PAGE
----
TRACES AND PRESENCES IN THE HOUSE OF SHADOWS
Conceived in multiple shredded layers, the Shadow House in Alibaug unravels myriad spaces, each rendered in a different intonation of light. These layers of the contemporary architectural envelope articulate the structure’s tectonic vocabulary — both for its design and landscape. Re-establishing a relation with the immediate outdoors, the living experience is designed to be gentle, dark, and quiet, with its hierarchy of volumes and spatial textures
Our homes in the city, efficient and hygienic, are spaces of transparency and light — exorcised of dust and darkness — and of mystery. As a counter to this, the ‘weekend home’ on the outskirts is a retreat from the functional time of the city and as its primary programme, it has the encounter between the body and the space of nature. There is an inherent opposition between architecture and nature, as architecture in its first impulse is the ordering of nature to its own demands. They also embody two opposing senses of time and space. One contrives to be unchanging and solid, while the other is characterised by growth and change. The house of shadows by SRDA, is configured around a tension, between the order of an architectural type and its encounter with the landscape.
It is a mixed space, gathering into itself, traces of encounters between the landscape and the body that takes pleasure in it. On her blog, Samira describes her visits to the site. “By habit, I always go around the site when under construction, and find my quiet happy moments, after the haul of a gusty site meeting. This time, with the camera at hand, the building began to offer moments. A delightful serendipity of callously arranged objects, mostly building materials, soaked in the afternoon light, abstractions of stillness.” Perhaps the photograph can be used as a metaphor for the receptivity of the spaces and surfaces of the house to absorb incidental traces as memories of encounters with the landscape. The photograph is always a memory object, always denoting a lost moment and a presence. “It is the order of the natural world that imprints itself on the photographic emulsion….. it is nothing but a presence (one must continually keep in mind the magical character of the photographic image). Its reality is that of having-been-there, because in all photographs is the amazing evidence this took place in this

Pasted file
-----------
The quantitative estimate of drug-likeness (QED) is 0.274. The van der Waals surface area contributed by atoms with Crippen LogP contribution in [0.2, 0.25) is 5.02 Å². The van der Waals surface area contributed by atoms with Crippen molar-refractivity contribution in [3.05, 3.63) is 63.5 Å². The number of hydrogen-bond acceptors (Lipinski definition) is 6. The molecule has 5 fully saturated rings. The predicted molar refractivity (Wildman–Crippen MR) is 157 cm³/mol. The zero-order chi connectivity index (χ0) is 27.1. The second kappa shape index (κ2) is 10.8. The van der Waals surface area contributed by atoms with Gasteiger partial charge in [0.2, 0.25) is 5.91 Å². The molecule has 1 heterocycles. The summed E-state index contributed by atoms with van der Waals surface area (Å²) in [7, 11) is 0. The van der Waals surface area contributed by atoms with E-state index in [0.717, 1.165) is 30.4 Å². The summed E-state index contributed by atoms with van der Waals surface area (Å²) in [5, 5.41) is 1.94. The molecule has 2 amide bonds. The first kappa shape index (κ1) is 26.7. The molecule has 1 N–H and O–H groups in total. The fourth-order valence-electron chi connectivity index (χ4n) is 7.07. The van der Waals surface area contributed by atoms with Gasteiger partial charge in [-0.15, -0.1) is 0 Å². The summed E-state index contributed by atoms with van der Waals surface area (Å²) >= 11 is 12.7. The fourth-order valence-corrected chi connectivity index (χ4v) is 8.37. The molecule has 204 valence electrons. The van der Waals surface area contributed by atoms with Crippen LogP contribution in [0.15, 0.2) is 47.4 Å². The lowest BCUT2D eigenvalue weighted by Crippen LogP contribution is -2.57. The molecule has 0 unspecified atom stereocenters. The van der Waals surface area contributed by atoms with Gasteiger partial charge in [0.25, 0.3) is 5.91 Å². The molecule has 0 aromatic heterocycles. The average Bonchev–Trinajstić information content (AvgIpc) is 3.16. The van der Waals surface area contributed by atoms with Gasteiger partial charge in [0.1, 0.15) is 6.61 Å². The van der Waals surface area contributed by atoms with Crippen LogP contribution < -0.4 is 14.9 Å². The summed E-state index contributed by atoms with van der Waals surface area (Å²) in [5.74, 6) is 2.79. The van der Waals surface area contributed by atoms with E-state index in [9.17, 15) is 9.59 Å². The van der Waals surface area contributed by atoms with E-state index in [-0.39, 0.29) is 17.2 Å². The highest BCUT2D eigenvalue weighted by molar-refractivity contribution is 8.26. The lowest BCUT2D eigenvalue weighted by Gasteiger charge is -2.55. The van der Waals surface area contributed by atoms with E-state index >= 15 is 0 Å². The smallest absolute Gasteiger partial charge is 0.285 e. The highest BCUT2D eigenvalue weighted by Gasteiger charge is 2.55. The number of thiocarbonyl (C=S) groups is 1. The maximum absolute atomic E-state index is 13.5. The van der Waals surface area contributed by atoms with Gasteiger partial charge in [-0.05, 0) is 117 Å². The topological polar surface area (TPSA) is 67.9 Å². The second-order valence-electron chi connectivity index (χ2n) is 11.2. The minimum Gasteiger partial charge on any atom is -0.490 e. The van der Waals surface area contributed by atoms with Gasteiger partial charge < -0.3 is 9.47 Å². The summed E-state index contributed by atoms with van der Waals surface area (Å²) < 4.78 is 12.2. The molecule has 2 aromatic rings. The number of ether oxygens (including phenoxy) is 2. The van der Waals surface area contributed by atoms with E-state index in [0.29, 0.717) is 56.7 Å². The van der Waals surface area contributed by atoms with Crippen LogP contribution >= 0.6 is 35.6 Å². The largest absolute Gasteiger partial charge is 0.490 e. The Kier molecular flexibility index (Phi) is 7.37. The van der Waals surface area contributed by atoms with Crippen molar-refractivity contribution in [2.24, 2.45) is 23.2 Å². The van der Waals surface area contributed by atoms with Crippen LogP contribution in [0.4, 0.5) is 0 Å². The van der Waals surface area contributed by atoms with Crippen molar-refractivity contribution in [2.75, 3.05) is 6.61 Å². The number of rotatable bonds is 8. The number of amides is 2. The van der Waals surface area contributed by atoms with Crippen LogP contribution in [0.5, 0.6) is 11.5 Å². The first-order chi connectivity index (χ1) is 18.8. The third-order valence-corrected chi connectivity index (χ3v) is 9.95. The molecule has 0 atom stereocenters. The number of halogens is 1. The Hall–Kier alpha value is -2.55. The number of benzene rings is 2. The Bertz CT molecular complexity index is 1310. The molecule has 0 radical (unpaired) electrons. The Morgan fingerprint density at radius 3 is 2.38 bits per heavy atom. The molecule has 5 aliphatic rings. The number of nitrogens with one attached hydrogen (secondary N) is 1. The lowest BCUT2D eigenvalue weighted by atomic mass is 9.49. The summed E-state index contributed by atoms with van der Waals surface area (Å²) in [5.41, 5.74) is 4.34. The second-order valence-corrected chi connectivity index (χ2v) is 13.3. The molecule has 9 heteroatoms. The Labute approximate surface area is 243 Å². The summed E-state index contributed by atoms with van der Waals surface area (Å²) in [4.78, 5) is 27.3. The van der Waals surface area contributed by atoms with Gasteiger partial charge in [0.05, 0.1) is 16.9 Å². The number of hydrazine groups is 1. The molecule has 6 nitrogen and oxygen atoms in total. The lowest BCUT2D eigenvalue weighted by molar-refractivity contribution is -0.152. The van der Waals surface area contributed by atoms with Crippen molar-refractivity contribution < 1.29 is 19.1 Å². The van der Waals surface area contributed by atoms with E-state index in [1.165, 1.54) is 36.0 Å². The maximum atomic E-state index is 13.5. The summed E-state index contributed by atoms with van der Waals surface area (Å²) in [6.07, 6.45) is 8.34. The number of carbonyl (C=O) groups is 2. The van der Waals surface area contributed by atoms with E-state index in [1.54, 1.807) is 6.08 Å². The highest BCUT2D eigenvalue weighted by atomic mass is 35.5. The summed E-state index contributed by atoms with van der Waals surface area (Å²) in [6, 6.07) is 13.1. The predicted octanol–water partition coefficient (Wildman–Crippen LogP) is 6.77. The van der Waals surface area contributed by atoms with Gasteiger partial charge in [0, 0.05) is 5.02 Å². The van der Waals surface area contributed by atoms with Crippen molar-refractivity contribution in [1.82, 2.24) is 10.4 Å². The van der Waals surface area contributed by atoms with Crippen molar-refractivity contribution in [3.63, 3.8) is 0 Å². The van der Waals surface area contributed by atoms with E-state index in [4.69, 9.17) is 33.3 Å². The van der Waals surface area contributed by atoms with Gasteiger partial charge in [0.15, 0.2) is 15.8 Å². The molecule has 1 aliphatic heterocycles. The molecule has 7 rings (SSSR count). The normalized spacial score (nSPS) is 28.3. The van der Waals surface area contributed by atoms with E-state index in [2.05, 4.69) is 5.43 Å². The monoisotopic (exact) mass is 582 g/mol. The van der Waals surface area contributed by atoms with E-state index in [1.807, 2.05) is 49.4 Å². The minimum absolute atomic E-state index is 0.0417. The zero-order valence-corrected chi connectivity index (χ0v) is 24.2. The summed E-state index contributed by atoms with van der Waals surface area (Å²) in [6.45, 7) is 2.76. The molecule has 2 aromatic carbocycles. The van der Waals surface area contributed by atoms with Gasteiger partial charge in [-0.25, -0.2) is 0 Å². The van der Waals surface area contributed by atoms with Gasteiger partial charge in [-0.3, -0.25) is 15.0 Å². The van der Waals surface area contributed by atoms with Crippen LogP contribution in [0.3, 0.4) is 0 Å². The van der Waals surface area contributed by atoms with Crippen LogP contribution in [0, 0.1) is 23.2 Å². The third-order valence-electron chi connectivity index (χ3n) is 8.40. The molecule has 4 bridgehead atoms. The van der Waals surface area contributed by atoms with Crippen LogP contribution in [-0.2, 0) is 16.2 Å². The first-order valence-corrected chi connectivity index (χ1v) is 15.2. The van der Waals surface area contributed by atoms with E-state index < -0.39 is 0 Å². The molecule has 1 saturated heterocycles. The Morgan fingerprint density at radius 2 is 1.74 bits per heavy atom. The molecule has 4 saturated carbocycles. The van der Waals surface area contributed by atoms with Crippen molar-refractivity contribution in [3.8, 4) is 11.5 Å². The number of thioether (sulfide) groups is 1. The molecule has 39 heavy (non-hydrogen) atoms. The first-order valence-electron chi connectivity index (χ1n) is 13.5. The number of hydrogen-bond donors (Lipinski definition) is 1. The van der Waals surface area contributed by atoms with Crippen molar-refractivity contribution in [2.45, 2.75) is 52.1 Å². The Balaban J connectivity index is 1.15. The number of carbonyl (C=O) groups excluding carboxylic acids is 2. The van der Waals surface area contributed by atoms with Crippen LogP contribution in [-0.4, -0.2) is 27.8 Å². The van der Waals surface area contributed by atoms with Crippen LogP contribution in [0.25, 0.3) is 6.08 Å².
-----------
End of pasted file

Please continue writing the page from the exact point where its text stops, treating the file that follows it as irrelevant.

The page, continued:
way.” Photographs, like footprints, scratches, have a presence of the real, unlike other kinds of images. They are impressions of light, captured over surfaces, marking the existence of real objects, moments, presences or absences. In this way, they are similar to shadows, as impressions of objects, as light upon surfaces. The blurred shapes of shadows also shift with the light, marking the passage of time, the movement of the sun — a cosmic time and space.
The house uses light and shadow to form spaces, becoming a filter through which space is carved out as a play of light and darkness. It attempts to incorporate the pleasures of the chance encounter, of the play of associations that shadows generate, into the spatial experience of the house. Although the logistics of construction do not permit the processes of making to be as itinerant as transitory as a walk through the landscape or a moment of encounter, the design process deploys a rigorous and immersive process of layering to turn these into spatial experiences within the house. It uses the imprints of site, of atmosphere, of future inhabitations to infuse the space of dwelling with memory and desire. The light that suffuses the house, the marks over floors, walls, are like a double exposure. They imprint the memory of the atmosphere and textures on site, and mix them up with its time and space. The solidity of material overlaid is with the wavering, ephemeral patterns of light, colour, and texture. The marks, like the traces of inhabitation, of weathering in architectural ruins, create a space of reverie and contemplation.